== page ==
“I’m honored to be considered and appointed as convenor of WG16,” Martell said about the appointment. “I look forward to working with the members of the group as we develop this new standard. There are a good number of experts in vaporized hydrogen peroxide involved, so I am confident that our efforts will result in a technically correct and useful standard.”

Previously, vaporized hydrogen peroxide sterilization was addressed under the general sterilization criterial standard, ISO 14937, which provides general requirements for any sterilizing agent which does not already have a specific standard. It was felt by the international community that vaporized hydrogen peroxide had gained enough acceptance and use in the industry that it merited having its own standard.

The US body which will be participating in this ISO working group will be AAMI WG16, which is also a new working group and is currently being established. Anyone who has interest in being involved with this new AAMI working group should contact AAMI.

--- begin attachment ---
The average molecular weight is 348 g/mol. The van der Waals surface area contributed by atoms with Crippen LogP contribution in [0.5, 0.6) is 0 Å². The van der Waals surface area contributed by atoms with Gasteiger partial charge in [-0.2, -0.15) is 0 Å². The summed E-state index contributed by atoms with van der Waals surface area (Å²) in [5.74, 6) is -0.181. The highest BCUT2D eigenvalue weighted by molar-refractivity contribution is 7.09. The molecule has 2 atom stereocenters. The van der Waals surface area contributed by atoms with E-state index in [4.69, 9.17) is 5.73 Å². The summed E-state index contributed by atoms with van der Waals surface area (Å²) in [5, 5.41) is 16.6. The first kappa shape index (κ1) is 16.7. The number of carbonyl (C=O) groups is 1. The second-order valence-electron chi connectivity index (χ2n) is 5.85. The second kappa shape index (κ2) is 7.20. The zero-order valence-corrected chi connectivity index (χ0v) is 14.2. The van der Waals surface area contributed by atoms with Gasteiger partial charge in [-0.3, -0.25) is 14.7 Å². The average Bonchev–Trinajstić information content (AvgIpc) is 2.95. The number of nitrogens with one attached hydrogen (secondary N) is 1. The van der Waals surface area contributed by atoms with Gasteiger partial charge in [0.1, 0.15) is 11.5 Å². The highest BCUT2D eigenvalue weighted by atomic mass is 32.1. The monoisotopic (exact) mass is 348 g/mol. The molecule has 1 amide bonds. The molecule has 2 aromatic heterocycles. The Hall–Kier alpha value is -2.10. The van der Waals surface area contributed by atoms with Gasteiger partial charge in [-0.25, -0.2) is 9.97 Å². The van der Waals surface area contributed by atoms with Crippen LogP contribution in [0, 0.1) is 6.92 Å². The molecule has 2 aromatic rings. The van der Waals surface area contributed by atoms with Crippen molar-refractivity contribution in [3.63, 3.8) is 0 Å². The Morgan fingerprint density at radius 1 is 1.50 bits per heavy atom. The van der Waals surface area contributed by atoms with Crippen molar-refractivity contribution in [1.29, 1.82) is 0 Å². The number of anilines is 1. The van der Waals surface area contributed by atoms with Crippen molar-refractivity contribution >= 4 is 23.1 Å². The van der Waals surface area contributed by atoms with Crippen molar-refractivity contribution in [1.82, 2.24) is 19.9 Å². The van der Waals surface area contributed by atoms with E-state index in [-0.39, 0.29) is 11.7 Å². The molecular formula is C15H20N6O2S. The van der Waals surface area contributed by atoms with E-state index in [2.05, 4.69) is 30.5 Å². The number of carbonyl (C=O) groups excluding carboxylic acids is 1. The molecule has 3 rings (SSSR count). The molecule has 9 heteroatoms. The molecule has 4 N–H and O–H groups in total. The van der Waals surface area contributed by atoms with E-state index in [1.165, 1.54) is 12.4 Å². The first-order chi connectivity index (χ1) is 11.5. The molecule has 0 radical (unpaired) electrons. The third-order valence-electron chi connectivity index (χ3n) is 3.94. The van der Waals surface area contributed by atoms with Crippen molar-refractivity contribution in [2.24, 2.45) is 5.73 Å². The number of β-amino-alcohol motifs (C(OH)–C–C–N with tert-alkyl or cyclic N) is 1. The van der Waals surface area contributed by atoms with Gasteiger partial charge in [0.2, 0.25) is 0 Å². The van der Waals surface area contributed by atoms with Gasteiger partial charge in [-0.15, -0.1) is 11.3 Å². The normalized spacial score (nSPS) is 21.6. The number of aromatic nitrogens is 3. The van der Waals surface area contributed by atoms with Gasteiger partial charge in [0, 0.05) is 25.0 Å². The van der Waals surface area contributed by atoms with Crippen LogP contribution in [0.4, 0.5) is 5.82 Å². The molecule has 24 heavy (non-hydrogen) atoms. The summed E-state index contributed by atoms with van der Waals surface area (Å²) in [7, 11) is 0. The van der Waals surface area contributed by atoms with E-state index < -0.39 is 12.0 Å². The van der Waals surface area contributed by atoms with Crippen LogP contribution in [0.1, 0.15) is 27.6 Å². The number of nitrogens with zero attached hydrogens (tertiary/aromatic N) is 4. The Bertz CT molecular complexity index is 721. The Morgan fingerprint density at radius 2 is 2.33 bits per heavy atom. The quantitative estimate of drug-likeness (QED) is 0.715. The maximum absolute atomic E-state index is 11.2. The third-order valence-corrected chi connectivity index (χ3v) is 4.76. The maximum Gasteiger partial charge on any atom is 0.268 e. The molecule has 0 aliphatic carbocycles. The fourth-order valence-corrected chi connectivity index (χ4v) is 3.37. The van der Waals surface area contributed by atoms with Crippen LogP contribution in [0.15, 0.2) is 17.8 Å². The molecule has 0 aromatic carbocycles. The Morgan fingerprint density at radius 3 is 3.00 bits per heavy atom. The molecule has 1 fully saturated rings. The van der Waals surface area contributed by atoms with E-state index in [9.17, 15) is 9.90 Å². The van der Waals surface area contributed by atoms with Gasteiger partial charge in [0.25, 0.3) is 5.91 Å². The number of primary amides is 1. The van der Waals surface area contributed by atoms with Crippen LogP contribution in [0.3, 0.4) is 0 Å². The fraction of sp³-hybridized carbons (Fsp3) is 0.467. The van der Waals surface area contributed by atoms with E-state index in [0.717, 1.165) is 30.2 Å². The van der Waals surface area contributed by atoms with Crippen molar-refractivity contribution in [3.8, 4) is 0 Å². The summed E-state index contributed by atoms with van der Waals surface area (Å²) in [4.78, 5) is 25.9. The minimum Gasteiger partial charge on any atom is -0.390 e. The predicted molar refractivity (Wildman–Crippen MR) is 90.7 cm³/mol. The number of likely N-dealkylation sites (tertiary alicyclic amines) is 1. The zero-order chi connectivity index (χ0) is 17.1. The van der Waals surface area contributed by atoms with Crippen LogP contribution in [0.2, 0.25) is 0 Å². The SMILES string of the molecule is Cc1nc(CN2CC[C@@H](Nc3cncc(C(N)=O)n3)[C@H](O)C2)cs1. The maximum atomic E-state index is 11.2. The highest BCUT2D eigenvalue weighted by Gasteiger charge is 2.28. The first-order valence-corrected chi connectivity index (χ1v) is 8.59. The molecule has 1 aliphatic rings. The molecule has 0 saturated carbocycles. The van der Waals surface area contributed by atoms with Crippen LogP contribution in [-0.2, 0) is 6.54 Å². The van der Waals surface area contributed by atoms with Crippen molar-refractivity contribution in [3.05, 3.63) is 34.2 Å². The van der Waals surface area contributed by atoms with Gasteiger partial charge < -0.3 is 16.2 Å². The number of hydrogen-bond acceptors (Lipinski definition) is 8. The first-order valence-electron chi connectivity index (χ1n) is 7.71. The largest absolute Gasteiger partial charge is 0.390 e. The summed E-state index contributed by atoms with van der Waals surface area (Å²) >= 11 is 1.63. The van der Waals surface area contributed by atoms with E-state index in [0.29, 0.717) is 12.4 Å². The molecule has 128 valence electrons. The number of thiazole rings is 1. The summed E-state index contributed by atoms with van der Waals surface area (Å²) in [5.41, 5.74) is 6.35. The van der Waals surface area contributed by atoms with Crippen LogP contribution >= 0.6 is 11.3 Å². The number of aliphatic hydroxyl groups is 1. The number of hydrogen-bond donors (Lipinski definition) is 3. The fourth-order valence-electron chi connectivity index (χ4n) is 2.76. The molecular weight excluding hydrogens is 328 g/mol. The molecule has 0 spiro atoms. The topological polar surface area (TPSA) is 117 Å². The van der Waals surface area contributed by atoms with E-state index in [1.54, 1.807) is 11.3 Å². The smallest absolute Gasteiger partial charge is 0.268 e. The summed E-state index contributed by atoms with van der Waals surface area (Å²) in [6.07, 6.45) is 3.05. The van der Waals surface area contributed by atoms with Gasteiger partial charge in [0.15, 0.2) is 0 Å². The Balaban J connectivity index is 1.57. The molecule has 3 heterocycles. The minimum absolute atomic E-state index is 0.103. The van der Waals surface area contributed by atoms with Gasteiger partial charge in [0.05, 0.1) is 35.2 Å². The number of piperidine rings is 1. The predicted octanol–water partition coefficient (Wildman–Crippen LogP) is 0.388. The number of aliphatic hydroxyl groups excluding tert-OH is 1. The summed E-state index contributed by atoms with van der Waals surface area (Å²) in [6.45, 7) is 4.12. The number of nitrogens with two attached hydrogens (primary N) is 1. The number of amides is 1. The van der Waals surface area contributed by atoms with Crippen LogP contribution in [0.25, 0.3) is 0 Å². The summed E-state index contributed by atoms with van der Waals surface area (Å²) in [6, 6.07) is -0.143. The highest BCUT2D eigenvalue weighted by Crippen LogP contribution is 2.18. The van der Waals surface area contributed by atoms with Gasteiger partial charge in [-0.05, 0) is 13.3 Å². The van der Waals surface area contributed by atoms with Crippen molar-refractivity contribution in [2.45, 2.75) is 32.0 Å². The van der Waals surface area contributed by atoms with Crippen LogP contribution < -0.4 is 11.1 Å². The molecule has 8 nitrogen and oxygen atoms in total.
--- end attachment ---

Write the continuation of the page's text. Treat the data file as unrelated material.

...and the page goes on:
Cytotoxicity Failure Program

Cytotoxicity Failures

Cytotoxicity testing is designed to demonstrate if there are cytotoxic leachable substances from medical devices or materials. Cytotoxicity testing is the most sensitive biocompatibility test and is used for safety testing of all medical devices with patient contact.  It is also used frequently as a routine screening test for raw materials.

Occasionally, a device or material will exhibit a level of cytotoxic reactivity that is higher than what is allowed by the ANSI/AAMI/ISO 10993-5 standard and will result in a failed test. Although your product may have failed a cytotoxicity test, it doesn’t necessarily mean that your device or material is unsafe for clinical use. It simply means that you are obligated to identify the source of the failure and assess any toxicological risks. There are several possible causes for a failure, and Nelson Labs provides services to help you assess the failure and any toxicological risks.

Cytotoxicity Failure Program

Reconstructed human epidermis (RHE) for in vitro skin irritation and sensitization testing.